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Forecasting for Situational Awareness in an Emerging Public Health Crisis
This essay is contributed by Justin Crow, MPA. He is the Foresight & Analytics Coordinator in the Office of Emergency Preparedness at the Virginia Department of Health, and a Superforecaster.
It is a truism in military strategy that no plan survives first contact with the enemy. A similar claim could be made about forecasts: few of today’s forecasts will survive the weeks and months ahead. Good forecasting requires continual updating as circumstances change — sometimes due to people reacting to the forecasts themselves — and new information becomes available. If forecasts we generate today are likely to prove less accurate than future ones, what value does generating a forecast today produce? We generally think of forecasts as oriented toward some future state. People may act on a forecast now but, outside of swing-trading on prediction markets, the benefits of those actions do not accrue until the future state is realized, and then only if the forecast proves accurate. However, as in planning, the act of forecasting is indispensable, and provides many practical benefits along the way.
In the early stages of an emerging public health crisis, aggregate human forecasting may be especially useful. The question generation process helps people engage with the potential paths an outbreak may take. The forecasting process supports rapid collection and analysis of information and data sources. It provides a quick early assessment of new situations, and real-time integration of new information into the understanding of that situation. This post examines the value-add of each of these factors in a real world situation.
A Classic Example
Coronavirus disease 2019 (COVID-19) was an unprecedented threat to public health. As COVID-19 began to appear in the United States, policymakers and public health officials faced a great deal of uncertainty. COVID-19 had quickly overwhelmed health systems in China and Italy. Public health agencies, globally and throughout the United States, began setting up field hospitals to manage the expected influx of COVID-19 patients. By May 2020, however, most of these facilities in the United States were shut down without seeing a single COVID-19 patient. While this was good news, standing up these facilities unnecessarily diverted essential resources, staff time, and attention during a critical period.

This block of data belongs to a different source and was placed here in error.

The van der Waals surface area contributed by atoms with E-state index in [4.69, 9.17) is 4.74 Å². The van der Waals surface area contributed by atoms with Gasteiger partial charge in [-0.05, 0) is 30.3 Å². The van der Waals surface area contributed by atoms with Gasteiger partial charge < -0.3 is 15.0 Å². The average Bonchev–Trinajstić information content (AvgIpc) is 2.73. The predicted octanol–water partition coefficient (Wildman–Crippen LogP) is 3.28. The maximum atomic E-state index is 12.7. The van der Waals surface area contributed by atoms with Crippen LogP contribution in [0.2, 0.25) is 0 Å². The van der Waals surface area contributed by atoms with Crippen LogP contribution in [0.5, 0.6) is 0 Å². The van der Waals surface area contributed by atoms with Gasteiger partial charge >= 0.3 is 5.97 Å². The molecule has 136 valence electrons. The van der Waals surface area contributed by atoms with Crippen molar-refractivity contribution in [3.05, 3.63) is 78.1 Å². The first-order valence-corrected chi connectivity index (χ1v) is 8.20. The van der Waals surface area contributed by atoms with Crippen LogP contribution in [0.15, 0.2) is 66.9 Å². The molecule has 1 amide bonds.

Virginia also started down this path and, working with the US Army Corps of Engineers, began planning for three to four “alternate care facilities” at an estimated cost of $120 to $140 million. However, Virginia paused work on these facilities in mid-April 2020. Why was Virginia able to pivot from field hospitals when so many other states and countries did not? One reason was that Virginia partnered with the University of Virginia’s Biocomplexity Institute (UVA-BI) to create state- and local- projections of the course of the pandemic in Virginia. UVA-BI’s projections showed that public health measures were successfully “flattening the curve”, that Virginia would not immediately experience overrun hospitals as had occurred in China and Italy, and that they could provide enough warning if the situation changed.
Following this success, Virginia continued to partner with UVA-BI. The projections provided by UVA-BI helped state public health officials and health sector partners anticipate and plan for resource needs. Staff in these sectors also mentioned that this work helped them mentally prepare for coming surges, and breathe easier when cases were low.
In Summer 2021, Virginia expanded its foresight work and partnered with Metaculus in the Keep Virginia Safe tournament, and the Real-Time Pandemic Decision Making tournament. When a global monkeypox outbreak occurred in early 2022, Virginia was unique among states in having sustained partnerships with both an expert disease modeling group and an aggregate human forecasting platform. This post explores why and how the Metaculus forecasting platform was especially useful during the monkeypox outbreak.
Foresight and Monkeypox
Unlike COVID-19, monkeypox is not an unknown disease. Monkeypox is endemic in the Democratic Republic of Congo, and appears regularly in other Central and West African countries. Nigeria has been dealing with a particularly stubborn outbreak since 2017, and the virus has been exported sporadically from there. Prior to that, the largest outbreak outside of the endemic region occurred in the United States in 2003. The 2003 outbreak, which infected 71 people, was linked to imported pet rodents.